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Trial of Chicago 7 Review- Part 3

I send my sincere thanks and appreciation to the hundreds of friends who made so many inspiring comments about my post on the Trail of the Chicago 7 movie. Many requested that I comment on the film after I saw it. My comments are long so I’ve divided them into three parts. I will welcome your thoughts and comments.

Part 3:

So many funny things happened in the real trial that never made it into the screenplay. Here are a few examples.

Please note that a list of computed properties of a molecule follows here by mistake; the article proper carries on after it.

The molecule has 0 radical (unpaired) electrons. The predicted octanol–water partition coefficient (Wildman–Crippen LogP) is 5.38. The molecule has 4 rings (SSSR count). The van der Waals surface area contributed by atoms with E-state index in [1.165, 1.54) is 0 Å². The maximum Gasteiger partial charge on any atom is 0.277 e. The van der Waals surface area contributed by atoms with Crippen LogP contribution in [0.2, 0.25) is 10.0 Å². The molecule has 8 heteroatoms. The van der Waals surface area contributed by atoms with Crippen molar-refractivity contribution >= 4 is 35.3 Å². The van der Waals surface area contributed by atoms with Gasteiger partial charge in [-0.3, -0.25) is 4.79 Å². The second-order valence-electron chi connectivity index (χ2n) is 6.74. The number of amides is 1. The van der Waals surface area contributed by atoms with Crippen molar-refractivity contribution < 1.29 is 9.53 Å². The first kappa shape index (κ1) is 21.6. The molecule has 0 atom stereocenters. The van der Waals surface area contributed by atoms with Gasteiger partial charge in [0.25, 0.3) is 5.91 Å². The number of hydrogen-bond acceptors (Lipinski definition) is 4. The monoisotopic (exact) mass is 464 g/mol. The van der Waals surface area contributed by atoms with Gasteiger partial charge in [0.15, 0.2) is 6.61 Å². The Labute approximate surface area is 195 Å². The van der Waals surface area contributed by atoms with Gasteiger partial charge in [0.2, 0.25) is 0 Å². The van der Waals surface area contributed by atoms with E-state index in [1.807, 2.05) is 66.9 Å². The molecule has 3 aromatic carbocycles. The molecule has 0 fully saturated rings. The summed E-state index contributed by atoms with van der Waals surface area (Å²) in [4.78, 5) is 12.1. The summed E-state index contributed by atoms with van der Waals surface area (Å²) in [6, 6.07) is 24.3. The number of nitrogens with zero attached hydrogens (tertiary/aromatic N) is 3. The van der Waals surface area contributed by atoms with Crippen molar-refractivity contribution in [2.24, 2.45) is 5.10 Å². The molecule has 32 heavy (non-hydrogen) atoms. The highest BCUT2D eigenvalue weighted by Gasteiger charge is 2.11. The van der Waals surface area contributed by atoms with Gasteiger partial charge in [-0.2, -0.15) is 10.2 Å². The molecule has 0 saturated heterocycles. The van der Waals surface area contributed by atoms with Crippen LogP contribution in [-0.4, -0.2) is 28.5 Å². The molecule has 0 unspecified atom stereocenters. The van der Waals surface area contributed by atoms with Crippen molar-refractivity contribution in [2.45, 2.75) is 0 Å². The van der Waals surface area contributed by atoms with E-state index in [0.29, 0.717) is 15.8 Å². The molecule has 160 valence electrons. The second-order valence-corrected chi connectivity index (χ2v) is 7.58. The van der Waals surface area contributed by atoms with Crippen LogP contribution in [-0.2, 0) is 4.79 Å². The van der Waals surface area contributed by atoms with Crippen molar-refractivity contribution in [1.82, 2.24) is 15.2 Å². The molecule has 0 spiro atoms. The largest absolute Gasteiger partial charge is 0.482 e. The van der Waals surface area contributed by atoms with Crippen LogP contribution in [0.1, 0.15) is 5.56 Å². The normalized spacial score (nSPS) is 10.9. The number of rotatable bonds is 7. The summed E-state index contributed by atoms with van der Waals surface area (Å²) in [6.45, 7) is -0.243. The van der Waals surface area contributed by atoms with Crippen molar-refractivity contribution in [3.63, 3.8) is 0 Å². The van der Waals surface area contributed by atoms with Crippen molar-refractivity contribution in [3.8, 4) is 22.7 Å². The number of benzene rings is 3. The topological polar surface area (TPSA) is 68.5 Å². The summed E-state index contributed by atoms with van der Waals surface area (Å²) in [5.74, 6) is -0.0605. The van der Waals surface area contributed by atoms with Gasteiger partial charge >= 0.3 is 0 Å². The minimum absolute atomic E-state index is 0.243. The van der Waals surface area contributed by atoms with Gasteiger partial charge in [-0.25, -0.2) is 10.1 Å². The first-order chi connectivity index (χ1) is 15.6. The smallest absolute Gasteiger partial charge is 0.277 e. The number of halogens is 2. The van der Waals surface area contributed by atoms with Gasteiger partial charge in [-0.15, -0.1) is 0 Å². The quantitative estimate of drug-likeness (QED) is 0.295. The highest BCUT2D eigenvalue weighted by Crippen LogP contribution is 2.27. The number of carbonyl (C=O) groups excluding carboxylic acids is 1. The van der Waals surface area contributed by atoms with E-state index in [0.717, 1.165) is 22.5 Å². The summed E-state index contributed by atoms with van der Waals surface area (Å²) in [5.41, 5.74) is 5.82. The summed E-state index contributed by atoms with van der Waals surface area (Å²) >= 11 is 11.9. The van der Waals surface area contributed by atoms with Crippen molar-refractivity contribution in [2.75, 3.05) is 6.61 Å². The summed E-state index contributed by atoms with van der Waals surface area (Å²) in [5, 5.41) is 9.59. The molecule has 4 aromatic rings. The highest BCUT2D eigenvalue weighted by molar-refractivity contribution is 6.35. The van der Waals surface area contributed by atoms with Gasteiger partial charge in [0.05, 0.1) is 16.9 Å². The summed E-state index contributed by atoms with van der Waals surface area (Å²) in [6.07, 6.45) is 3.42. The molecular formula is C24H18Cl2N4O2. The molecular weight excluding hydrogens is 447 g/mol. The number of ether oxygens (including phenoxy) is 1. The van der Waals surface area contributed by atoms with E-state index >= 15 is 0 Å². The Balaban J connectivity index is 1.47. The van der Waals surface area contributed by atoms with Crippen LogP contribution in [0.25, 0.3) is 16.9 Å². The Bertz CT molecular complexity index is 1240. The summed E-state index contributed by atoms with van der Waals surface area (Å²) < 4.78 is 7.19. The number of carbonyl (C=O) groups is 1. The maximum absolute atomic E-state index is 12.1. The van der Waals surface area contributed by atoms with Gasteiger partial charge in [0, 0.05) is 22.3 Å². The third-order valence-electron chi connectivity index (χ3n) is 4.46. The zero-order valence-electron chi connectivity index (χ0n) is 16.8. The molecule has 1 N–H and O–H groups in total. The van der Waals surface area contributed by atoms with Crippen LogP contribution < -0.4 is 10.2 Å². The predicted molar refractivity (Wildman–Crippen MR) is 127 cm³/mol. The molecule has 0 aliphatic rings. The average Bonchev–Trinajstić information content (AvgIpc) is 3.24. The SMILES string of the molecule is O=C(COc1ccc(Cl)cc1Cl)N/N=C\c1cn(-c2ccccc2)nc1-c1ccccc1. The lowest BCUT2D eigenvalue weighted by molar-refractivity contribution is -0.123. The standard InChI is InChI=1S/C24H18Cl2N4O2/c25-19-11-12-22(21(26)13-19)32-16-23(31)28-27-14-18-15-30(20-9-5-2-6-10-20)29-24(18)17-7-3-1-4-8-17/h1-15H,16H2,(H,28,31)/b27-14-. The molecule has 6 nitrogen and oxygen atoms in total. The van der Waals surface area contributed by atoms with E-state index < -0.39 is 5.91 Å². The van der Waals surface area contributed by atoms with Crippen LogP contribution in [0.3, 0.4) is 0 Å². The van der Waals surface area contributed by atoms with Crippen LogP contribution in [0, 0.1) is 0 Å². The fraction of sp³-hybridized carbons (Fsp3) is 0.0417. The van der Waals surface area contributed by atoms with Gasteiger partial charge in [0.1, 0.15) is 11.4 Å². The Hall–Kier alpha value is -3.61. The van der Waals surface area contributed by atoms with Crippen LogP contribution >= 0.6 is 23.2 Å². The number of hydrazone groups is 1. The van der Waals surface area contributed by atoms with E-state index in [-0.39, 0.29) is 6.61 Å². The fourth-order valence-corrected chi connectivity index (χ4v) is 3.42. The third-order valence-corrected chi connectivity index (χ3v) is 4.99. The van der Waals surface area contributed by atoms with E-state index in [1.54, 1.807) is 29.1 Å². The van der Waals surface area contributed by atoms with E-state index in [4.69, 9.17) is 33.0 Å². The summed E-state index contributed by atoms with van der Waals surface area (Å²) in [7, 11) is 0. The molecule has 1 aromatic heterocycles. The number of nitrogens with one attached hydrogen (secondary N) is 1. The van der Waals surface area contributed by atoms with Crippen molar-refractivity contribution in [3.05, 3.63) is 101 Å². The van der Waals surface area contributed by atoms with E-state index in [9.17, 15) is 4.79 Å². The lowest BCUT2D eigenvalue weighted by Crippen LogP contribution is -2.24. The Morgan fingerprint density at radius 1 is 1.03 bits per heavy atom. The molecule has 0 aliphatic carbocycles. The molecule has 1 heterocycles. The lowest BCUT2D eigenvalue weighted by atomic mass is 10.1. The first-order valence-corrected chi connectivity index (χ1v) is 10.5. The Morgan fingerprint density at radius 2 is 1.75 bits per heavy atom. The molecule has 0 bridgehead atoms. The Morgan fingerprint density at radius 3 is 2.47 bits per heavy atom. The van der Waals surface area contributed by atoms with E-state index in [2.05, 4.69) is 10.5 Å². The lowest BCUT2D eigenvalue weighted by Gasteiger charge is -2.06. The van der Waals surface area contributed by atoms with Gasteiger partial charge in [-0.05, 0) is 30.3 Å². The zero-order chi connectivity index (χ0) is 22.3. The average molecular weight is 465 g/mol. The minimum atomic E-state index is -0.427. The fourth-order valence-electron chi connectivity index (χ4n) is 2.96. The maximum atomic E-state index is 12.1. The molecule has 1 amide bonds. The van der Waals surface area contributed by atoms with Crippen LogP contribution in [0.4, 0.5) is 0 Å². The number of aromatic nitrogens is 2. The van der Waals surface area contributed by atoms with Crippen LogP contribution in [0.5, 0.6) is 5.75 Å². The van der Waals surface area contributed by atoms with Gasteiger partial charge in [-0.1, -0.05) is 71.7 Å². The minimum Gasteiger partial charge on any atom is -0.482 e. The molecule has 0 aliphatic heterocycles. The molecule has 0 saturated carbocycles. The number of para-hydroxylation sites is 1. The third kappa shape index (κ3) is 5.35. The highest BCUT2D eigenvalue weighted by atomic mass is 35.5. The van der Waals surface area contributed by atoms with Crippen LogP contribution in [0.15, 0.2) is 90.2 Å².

There was a morning in the federal courtroom when the marshals “arrested” a birthday cake we brought into the courtroom for Bobby Seale. There was also a close call morning when my plane was delayed coming from a speech on the East Coast and I was fifteen minutes late to the trial. Bill Kunstler created some pure legal shuck and dive slick talk to stall the court long enough for me to arrive and not have my bail revoked. Bill made an Oscar-winning performance that only he could pull off. I walked into the courtroom to a great collective sigh of relief from the audience as Bill proudly smiled at me for arriving not a second too late. Then there was the day when we wanted to show the press how prejudice Judge Hoffman was towards the defendants. We sat at the defense table moving our feet in a panic with an anxious look to make it perfectly clear that we needed an urgent pee break now. We wanted the world to see that no matter the situation, the Judge always ruled against every defendant’s motion, period. Bathroom break? Motion denied!